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Learning Life Skills in School, Helping to Combat Poverty

Updated on April 21, 2017

Lack of life skills in school

I look back to my experience in school and the plethora of information I was taught. I learned a lot about math, science, and even had a decent physical education program. But I learned little of how to write checks, apply for college, get and use a credit card, or to simply organize myself and my days in general. Those skills were assumed to have been learned elsewhere.

Teaching these non-traditional life skills seems to be a huge part of what should be included in education for our youth. Right now, from my experience, these kinds of things are largely missing from education. Being able to do things like get and keep a credit and be organized are just some of the things that students will need to know about and how to do correctly and effectively lives.

I never learned these these kind of skills in school to any useful extent and the same goes for the people I have talked to now at college, I haven't heard of anyone having their education include those kinds of things. This is something that should change, so that students are more prepared for their futures.

Some schools my attempt to teach things like how to know your credit score and what it means, but I don't know of any universal standards that are around that strive to make sure that students leave high school with the basic skills to function in society that demands a basic knowledge of finance, law, and other general life skills.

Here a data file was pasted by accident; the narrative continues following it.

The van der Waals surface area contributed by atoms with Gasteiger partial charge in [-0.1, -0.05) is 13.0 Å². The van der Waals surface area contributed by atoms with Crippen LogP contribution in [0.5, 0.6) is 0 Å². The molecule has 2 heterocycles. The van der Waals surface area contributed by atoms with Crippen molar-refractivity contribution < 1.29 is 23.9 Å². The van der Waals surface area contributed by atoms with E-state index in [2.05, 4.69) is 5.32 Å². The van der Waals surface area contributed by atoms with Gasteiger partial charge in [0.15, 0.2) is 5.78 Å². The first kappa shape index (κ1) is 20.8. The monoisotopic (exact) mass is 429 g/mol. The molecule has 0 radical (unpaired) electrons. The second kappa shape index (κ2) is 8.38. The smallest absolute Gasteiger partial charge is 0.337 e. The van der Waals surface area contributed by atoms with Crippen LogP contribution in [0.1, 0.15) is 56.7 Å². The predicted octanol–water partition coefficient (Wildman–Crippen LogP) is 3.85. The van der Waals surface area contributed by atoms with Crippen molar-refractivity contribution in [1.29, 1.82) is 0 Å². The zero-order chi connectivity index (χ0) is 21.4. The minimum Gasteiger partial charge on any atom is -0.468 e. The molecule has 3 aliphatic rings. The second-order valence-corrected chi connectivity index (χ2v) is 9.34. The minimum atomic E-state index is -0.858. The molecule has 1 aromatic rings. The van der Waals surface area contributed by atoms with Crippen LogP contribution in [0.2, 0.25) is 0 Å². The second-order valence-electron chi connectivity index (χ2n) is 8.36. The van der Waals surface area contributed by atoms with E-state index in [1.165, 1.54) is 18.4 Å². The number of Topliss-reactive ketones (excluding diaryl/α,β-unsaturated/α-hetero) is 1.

Student skills

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Causation of poverty

A lack of the teaching of important skills in schools, in part, contribute to the cycle of poverty. Even if they have the motivation and the work ethic to better themselves, they don't have the knowledge and skills to do it. Social programs can help people of little means, and should never be cut out, but there needs to be more done to break the cycle of poverty that so many people are stuck in.

Teaching students while they are school how to manage their time and money and offering the extension to that learning at home can be a great way to teach students how to manage what money they do have. And by doing that, students can learn how to manage their lives effectively. Hopefully, if students learn those skills they can positively influence their family to adopt some of the ideas they learn about.

The Poverty Cycle

Cycle of poverty

Much of what I talked about above is further explained by the cycle of poverty. The cycle of poverty is a lack of the ability for certain people to better themselves because of the type of background they have and the type of setting they are in.

The people around them don't have the knowledge or education to be able to get out of poverty, so they can't pass on skills they would help their children to better themselves. So these people become trapped in a cycle that goes through generations.

By teaching these skills at schools, it will hopefully cut down on the influence the cycle of poverty seems to have in determining the outcome of many people's lives once their graduate from school.

Investing back into schools

Graduation rates are often correlated with the socioeconomic status of the city the school is located in. Those cities have no problems keeping their students out of poverty and getting them to go on to college and or jobs because that is the norm where that school is.

The fight and focus needs to be taken to schools where there is a lower socioeconomic situation for most students and that have a lower graduation rate. This would imply that there is a lack of the teaching and knowledge of critical life skills that will help students better themselves after high school.